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What it is: The provided carrying options to protect your headphones when transporting them.
When it matters: To prevent damaging your headphones, if you often carry them in your bag or pocket.
Score components: Subjectively assigned
Jaybird Freedom Case Picture
Type :
L : N/A
W : N/A
H : N/A
Volume : N/A

Comes with a carrying pouch that will protect the Freedom from scratches and minor water exposure but unlike the X2 it's not a solid case. So it won't shield your headphones against impacts or drops. On the upside, this pouch doesn't add much bulk to the headphones, which makes it easy to carry on you at all times.

6.5 Build Quality
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What it is: Durability, material quality, cheap/expensive feel.
When it matters: When the headphones are going to be used by multiple users (classes/studios), by children, in tough conditions, on a daily basis, or for exercise.
Score components: Subjectively assigned
Jaybird Freedom Build Quality Picture

The Jaybird Freedom are well-built and decently sturdy headphones. The earbuds are lightweight and made of a tough plastic that won't easily break even after multiple drops. However the inline remote feels a bit cheap, and the cable is not as durable as that of the X2 or the X3. Also, some users have experienced issues with the sweat-resistant design when the charging clip is connected. This means they're more likely to get damaged if used while charging.

9.3 Breathability
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What it is: How hot the headphones get when you wear them for an extended period of time.
When it matters: If you often have long listening sessions or use your headphones while doing physical activities like running or working out.
Score components:
Jaybird Freedom Breathability Before Picture Jaybird Freedom Breathability After Picture
Avg.Temp.Difference : 0.7 C

Cable
Jaybird Freedom Cable Picture
Detachable : No
Length : N/A
Connection : N/A

Comes with a USB charging cable and a Micro-USB adapter.

Front
Angled
Side
Rear
Top
6.7

Sound

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What it is: How accurately the audio is reproduced. The tests are performed with the headphones' most commonly used features enabled (noise-cancelling, wireless, etc.)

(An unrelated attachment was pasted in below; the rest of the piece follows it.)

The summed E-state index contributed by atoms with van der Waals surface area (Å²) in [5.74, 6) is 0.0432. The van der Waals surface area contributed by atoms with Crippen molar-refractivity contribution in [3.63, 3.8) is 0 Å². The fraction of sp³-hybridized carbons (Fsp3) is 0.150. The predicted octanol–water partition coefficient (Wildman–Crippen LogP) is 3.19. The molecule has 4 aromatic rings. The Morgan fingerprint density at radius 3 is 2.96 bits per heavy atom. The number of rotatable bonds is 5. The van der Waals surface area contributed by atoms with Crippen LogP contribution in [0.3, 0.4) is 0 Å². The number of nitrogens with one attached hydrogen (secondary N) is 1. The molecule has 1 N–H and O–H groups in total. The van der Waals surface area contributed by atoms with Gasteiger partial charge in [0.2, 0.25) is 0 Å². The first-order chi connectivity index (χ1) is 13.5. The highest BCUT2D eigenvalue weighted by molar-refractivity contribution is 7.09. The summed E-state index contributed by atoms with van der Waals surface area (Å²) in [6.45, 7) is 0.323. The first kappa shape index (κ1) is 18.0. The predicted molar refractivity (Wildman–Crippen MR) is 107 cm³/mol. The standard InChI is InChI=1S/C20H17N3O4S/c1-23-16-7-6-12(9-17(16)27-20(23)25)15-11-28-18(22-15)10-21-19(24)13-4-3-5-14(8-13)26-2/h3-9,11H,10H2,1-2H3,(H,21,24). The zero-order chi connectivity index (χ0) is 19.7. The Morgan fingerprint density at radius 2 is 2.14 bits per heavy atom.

Jaybird Freedom Frequency Response

The Jaybird Freedom are decent sounding In-Ears with an excellent Frequency Response. With a proper fit, they can deliver an extended Bass, an excellent Mid Range a well-balanced Treble. However, they tend to sound a bit boomy and muddy in the lower frequencies, their Soundstage and Distortion performance is limited by their form-factor, and our test unit showed a bit of L/R mismatch

8.7 Bass
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What it is: Frequency Response from 20Hz-250Hz
When it matters: When the material is heavy on bass frequencies, such as those of kick drums and bass guitar.
Score components:
Jaybird Freedom Bass
Std. Err.
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What it is: The amount of deviation (weighted standard error) in bass frequency response (20Hz-250Hz) as compared to a target response that would sound perfectly balanced to most people.
When it matters: When a balanced and neutral (reference) bass performance is desired.
Good value: <4dB
Noticeable difference: 0.1dB
:
1.87 dB
Low-Frequency Extension
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What it is: The lowest frequency at which the frequency response reaches -3dB of the target response.
When it matters: Shows how extended the bass is.
Good value: <40Hz
Noticeable difference: 5Hz
:
10 Hz
Low-Bass
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What it is: The average amount of over/under-emphasis in frequency response from 20Hz-60Hz.
When it matters: Kick drums and low frequency effects get their 'thump' from this range. Mostly felt than heard.
Good value: +/-3dB
Noticeable difference: 0.1dB
:
1.03 dB
Mid-Bass